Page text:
For reference, Webster’s New World College Dictionary’s definition of mundane is “commonplace, everyday, ordinary.”
Alina Habba made the case to right-wing podcaster Charlie Kirk on Wednesday, hours after the Department of Justice (DOJ) released a damning chronology of everything that archivists and FBI investigators did to get the classified documents out of Trump’s Mar-A-Lago home.
“They say themselves in these papers that they filed… that this is under the Presidential Records Act,” Habba told Kirk. “So what they did was try and criminalize Donald Trump as they always do. They found these three mundane statutes: espionage and the two others ― obstruction. And they are trying to claim there is some sort of criminal activity.”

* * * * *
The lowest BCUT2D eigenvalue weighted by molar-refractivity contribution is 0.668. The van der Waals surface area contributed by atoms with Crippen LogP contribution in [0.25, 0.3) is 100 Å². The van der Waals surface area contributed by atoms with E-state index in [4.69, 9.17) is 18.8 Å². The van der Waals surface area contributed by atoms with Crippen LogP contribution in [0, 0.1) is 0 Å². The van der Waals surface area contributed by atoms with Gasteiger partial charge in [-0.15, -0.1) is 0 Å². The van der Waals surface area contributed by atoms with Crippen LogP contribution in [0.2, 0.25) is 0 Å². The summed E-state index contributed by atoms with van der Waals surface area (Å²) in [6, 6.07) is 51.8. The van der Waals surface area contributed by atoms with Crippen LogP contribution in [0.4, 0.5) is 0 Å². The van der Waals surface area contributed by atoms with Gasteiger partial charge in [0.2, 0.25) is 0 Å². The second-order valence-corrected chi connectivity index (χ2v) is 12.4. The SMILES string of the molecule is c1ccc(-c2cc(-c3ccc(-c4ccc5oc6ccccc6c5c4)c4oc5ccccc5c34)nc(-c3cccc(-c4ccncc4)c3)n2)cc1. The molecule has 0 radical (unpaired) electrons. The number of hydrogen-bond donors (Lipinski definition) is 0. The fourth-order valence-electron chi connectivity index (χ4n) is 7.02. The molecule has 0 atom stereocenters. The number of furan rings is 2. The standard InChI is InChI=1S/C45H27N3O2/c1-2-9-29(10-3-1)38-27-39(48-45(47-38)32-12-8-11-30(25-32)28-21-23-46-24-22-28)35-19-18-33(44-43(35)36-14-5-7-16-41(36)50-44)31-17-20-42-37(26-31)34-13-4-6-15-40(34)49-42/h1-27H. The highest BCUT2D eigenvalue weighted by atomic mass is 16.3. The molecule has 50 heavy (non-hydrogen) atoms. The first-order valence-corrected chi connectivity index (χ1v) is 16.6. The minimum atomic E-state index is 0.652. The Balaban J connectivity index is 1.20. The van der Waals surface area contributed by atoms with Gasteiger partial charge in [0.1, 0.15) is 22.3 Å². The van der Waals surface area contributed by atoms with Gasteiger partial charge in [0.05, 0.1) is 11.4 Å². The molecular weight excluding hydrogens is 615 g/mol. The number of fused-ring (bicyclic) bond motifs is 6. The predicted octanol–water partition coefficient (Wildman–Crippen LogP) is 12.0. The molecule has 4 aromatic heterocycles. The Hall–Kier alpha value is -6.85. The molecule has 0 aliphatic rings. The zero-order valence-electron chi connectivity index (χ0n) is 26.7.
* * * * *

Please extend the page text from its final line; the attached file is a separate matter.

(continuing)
However, Habba may have a good reason for trying to minimize the investigation, according to the Daily Beast.
Habba told a New York State court that she conducted a “diligent” search of Mar-A-Lago on May 5 for a separate legal matter that included “all desks, drawers, nightstands, dressers, closets, etc.”
The DOJ then issued a subpoena six days later to recover classified documents from Mar-a-Lago. Habba’s search only a few days before in the same area raises questions about whether she handled any of the records, The Daily Beast reported.
Not surprisingly, many Twitter users weren’t impressed by Habba’s legal argument.
Others noted that apparently, Trump is pretty bad at picking lawyers.
Some felt obliged to mention that before Trump hired Habba, her legal career was mostly limited to, as the Washington Post noted, being general counsel for a parking garage company and representing Siggy Flicker, a Trump-supporting cast member of the “Real Housewives of New Jersey.”
Finally, attorney Mark S. Zaid, who is attempting to get the FBI to release its files on the Monkees, offered some sage advice that works in pretty much any situation.